|Date Of Birth:||19-May-1943|
|Place Of Birth:||Epping|
|Date Of Death:||14-Apr-2012|
“ONE OF FOOTBALL’S GENUINE NICE GUYS”
Dundalk supporters joined with their counterparts in Welsh football at the news of the death of Eddie May on Saturday 14 April, 2012, aged 68.
In Dundalk he will be remembered for his role in saving Dundalk’s Premier Division ticket in the 1996/97 season. Appointed manager for the last ten games after the departure of John Hewitt, Eddie signed Jeff McNamara from Linfield on amateur terms for the playoff against Waterford United in May 1997.
McNamara proved the hero, netting twice in the first leg at Oriel Park, with another goal from Ray Campbell giving Dundalk a 3-0 lead that Waterford could not recover from in the return leg four days later.
An inevitable objection followed from Waterford but to no avail.
May looked set to stay at the helm for the following season, signing ex-Cardiff City players Steve Williams and Nathan Wigg. But within three months of signing a one-year contract and a couple of weeks before the new season had started he was off again, this time to Brentford in August 1997, working under his old pal and chief executive David Webb. However, that stint only lasted until 5 November.
In January 1965, May transferred from Dagenham to Southend United, where he made 100 league appearances before moving to Wrexham in June 1968. He became captain of the Wrexham side, leading them to an FA Cup quarter-final only to lose out by the odd goal against Burnley. May also skippered the side when they reached the quarter-final of the UEFA European Cup Winners’ Cup in 1976 before going out to Anderlecht 2-1 on aggregate.
May made 334 appearances for The Racecourse club, scoring 35 goals, all with his head, before leaving on a free transfer in August 1976 when he joined Welsh rivals Swansea City, having spent the 1975 summer with NASL side Chicago Sting. He scored eight times in 90 games for the Swans before retiring, having clocked up more than 530 league games in a 13-season English League career.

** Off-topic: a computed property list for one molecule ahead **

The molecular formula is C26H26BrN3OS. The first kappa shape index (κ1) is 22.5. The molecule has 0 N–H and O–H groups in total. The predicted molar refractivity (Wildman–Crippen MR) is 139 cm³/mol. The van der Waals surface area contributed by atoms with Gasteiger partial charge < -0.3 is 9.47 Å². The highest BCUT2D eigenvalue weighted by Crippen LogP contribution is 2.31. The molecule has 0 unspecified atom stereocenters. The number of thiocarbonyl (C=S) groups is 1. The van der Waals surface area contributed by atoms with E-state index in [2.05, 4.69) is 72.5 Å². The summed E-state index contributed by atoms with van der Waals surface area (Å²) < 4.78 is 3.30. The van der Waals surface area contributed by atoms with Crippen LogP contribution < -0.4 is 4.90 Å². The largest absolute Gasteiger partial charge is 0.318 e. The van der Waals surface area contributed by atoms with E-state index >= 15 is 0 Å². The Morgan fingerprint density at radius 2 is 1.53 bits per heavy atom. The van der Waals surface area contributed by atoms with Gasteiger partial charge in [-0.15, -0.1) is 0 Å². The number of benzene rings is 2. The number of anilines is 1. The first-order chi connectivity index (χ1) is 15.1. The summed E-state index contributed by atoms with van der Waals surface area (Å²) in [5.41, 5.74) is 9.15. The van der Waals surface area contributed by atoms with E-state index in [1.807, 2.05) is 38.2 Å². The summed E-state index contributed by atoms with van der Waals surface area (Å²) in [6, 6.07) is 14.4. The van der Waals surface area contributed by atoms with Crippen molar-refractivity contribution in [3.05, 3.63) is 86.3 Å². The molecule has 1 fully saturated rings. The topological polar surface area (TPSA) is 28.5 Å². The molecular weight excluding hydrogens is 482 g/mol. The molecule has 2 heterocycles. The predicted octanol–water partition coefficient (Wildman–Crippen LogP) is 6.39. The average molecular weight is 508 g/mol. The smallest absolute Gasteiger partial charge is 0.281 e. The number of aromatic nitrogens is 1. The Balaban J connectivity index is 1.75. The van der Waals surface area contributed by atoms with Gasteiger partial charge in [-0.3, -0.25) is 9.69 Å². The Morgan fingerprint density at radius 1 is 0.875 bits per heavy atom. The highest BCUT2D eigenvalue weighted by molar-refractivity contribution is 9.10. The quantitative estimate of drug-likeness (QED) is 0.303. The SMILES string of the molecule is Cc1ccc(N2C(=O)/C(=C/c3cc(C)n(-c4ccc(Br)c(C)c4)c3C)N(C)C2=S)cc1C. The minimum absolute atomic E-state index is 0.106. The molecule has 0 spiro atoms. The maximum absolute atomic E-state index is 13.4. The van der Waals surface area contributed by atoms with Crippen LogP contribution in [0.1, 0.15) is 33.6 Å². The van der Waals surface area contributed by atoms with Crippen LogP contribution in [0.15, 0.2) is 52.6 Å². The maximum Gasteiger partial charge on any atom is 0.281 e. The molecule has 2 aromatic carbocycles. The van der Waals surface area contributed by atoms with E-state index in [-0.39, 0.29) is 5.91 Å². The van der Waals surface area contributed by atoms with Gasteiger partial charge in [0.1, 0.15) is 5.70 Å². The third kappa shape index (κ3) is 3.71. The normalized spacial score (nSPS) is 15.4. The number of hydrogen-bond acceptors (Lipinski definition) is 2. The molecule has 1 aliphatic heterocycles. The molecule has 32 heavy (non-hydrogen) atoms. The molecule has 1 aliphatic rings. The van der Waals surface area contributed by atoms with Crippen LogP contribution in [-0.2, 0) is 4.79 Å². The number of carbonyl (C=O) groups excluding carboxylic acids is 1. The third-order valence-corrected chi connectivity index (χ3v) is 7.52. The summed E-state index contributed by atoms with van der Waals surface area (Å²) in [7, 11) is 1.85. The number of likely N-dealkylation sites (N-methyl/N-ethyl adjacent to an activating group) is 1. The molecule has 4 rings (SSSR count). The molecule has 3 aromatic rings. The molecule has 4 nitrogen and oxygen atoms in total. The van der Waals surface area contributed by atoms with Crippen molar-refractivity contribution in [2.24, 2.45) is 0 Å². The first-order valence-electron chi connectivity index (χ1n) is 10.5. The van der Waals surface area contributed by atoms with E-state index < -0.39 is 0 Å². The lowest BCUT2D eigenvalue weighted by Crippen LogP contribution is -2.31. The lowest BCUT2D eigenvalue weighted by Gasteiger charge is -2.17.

In 2002, he was inducted into the Wrexham FC Hall of Fame. Receiving the same honour at the same time was another Dundalk Legend, Alan Fox, player/manager of the 1966/67 League Championship winners.
Coaching and Management Career
In a much-travelled coaching and management career, Eddie started in 1978 at Leicester City and was assistant manager when they won the Second Division title in the 1981/82 season. After a short spell at Charlton Athletic, he moved abroad, seeing service in Saudi Arabia, Kenya and with Icelandic side KS, returning in May 1988 to take charge at Newport County, after their relegation to the Conference. He left the following month and subsequently became assistant manager of Lincoln City.
In 1989, he took over as coach of Norwegian side IFK Ravdeberg. In July 1991, he was appointed manager of Cardiff City, and during his three years at Ninian Park masterminded the Division Three title and Welsh Cup double in 1993 and humbled Manchester City in the FA Cup the following year.
Eddie is still a legend among Cardiff fans and was affectionately nicknamed ‘The Ayatollah’. He was replaced by Terry Yorath, but on Yorath’s sacking in 1995 he returned to Cardiff as manager for a short while before his November 1995 appointment as manager at Torquay United, who finished bottom of the league and he left them in July 1996.
During the next dozen years following his short stays at Dundalk and Brentford, Eddie’s career did not lack variety when he hopped around Finland, Wales, Pakistan, Drogheda, Zimbabwe Jets, South Africa Black Bucks, Uganda’s Express, Zimbabwe’s Highlanders (winning two league titles), Telecom Wanderers of Malawi… before returning to Cardiff to run a Bed & Breakfast business.
In October 2009, at the age of 66, he took up the position of manager of Porthcawl Town, playing in the Welsh Football League Division Two. He left the club in January 2010. Then approaching his 67th birthday, nobody was betting on Eddie not donning his managerial hat yet again.
What They said About Him
A Press acquaintance described him as follows: Eddie May wasn’t the most famous football figure in the game, but in Wales he will be remembered as a legend. Revered in every major football corner of Wales, Eddie is still a legend among Cardiff fans and was affectionately nicknamed ‘The Ayatollah’.
Such was his impact, he was invited to manage one of the sides that officially opened the new Cardiff City Stadium on 4 July 2009 in a Legends match.
Eddie had time for everybody and anything. He could talk all night and it was always a pleasure to be in his company. What Eddie May undoubtedly had was a genuine (as opposed to the sort of cosmetic approach you see from some managers) rapport with the club’s supporters.
Eddie’s long playing career in the lower leagues may well have been one of the reasons for the fact that he always seemed to come over as an honest man, with few personal agendas, who was looking for what was best for his club.
He was one of football’s genuine nice guys.
EL playing career… Starts/Subs/Goals.
Southend 1964-67 106/4/3 : Wrexham 1968-75 330/4/35 : Swansea 1976-77 90/0/8….Total 1964-77 526/8/46